Florence NIGHTINGALE   |   John Stuart MILL

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(NIGHTINGALE, Florence) MILL, John Stuart. Autobiography. London: Longmans, Green, Reader and Dyer, 1873. Octavo, original pebbled green cloth.

First edition, second issue (published the same year as the first), of Mill's important autobiography—a fantastic presentation/association copy inscribed and signed by Florence Nightingale on the front flyleaf: "To Frau Auguste von Littrow-Bischoff, her grateful Florence Nightingale, London Nov[em]ber 1873." The recipient Auguste von Littrow was a prominent German-Austrian author and women's movement leader.

Florence Nightingale is "the most eminent founder of the modern profession of nursing" (McDonald, Collected Works II:1). Called "The Lady with the Lamp" for her heroic service in the Crimean War, "Nightingale had become a legend by the war's end. She established (1860) the Nightingale School and Home for training nurses in London and was the first woman awarded the British Order of Merit" (Burt, Biography Book, 318). Mill's Autobiography covers his childhood, during which "he was a singularly precocious child, and was entirely educated by his father, who from the first carried out unflinchingly a severe system of training," and continues through 1870, three years before his death (DNB).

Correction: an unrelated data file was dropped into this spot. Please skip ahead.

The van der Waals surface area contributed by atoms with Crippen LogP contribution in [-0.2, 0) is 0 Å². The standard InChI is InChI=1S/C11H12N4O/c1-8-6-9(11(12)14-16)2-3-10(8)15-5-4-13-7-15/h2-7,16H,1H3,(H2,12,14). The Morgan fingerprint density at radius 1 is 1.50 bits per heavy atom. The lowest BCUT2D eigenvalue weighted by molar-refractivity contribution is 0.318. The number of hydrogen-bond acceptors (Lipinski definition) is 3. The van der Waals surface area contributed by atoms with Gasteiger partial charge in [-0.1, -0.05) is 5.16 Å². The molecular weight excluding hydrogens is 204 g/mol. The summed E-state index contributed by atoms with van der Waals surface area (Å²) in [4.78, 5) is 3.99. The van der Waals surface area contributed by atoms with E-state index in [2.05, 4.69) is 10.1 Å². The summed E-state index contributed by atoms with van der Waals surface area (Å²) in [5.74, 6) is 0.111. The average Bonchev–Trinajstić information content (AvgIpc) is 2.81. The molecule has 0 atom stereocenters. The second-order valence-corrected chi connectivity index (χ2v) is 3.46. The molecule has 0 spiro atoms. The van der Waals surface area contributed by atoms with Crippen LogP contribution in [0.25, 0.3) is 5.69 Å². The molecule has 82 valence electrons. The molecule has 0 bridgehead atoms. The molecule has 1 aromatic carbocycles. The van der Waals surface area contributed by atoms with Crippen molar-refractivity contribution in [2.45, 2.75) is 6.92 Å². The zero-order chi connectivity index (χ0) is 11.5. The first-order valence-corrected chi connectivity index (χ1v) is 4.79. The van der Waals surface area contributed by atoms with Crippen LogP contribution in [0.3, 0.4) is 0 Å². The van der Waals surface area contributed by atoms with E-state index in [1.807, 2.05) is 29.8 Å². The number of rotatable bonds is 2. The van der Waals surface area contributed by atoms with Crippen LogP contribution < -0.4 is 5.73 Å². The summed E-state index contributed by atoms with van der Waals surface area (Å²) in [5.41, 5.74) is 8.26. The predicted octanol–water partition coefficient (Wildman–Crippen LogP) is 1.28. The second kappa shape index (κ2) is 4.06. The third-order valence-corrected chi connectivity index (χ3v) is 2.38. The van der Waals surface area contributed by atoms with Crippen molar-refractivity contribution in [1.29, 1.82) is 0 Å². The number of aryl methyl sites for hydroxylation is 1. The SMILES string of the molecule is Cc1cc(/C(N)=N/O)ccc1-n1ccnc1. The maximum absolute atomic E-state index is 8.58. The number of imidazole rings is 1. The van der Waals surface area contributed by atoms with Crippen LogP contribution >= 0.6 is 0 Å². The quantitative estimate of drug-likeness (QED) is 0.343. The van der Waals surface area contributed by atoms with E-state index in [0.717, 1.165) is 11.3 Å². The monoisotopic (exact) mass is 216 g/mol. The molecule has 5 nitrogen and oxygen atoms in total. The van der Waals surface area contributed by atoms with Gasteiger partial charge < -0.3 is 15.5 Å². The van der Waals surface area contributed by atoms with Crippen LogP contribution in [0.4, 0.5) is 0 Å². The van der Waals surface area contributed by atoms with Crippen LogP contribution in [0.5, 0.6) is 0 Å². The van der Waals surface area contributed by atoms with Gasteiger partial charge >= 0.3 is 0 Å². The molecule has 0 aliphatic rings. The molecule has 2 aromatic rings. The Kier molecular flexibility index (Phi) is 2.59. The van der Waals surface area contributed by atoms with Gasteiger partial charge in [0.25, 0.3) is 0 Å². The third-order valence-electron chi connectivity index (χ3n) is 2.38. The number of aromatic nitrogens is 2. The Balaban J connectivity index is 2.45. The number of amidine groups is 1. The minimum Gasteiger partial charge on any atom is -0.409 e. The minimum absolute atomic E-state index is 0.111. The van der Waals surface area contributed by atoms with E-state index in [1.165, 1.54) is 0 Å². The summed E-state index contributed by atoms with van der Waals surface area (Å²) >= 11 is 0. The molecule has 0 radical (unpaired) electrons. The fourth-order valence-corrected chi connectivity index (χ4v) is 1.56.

Nightingale and Mill corresponded regularly during the 1860s, and one might imagine that Nightingale's views influenced Mill's own ideas as he wrote The Subjection of Women, his 1869 classic that attempts to define and defend the rights of women at the time. "Interwoven with some religious and philosophical matters, the Nightingale-Mill correspondence… is essentially a debate on women's rights. One debate concerns terminology and hinges on the entire validity of the question of publicity for the women's movement, then in its infancy, as well as the opening of the medical profession to women. The other focuses on differing perceptions of the role of women in political action… Mill's views on women's rights were public knowledge in his own day and have continued to be studied exhaustively. Florence Nightingale has been studied as the remarkable woman responsible for opening a respected profession for women. The point is often made that she refused to sign the women's petition Mill presented to the House of Commons in 1866 and would not at first become a member of the London National Society for Women's Suffrage" (Pugh, in Journal of British Studies, Volume 21, Issue 2, Spring 1982). Second issue, with the errata leaf at rear. With advertising leaf at rear. PMM 345 (notes). Recipient Auguste von Littrow (née von Bischoff-Altenstein, 1819-90) was a German-Austrian author and women's movement leader. In 1839, she married astronomer Karl Ludwig von Littrow and settled in Vienna, and the Littrow household soon developed into a meeting place of Viennese society. Infrequent pencil marginalia.

Inner paper hinges and extremities of cloth with minor restoration. A very good copy, scarce and desirable presented by Florence Nightingale and with an excellent association.

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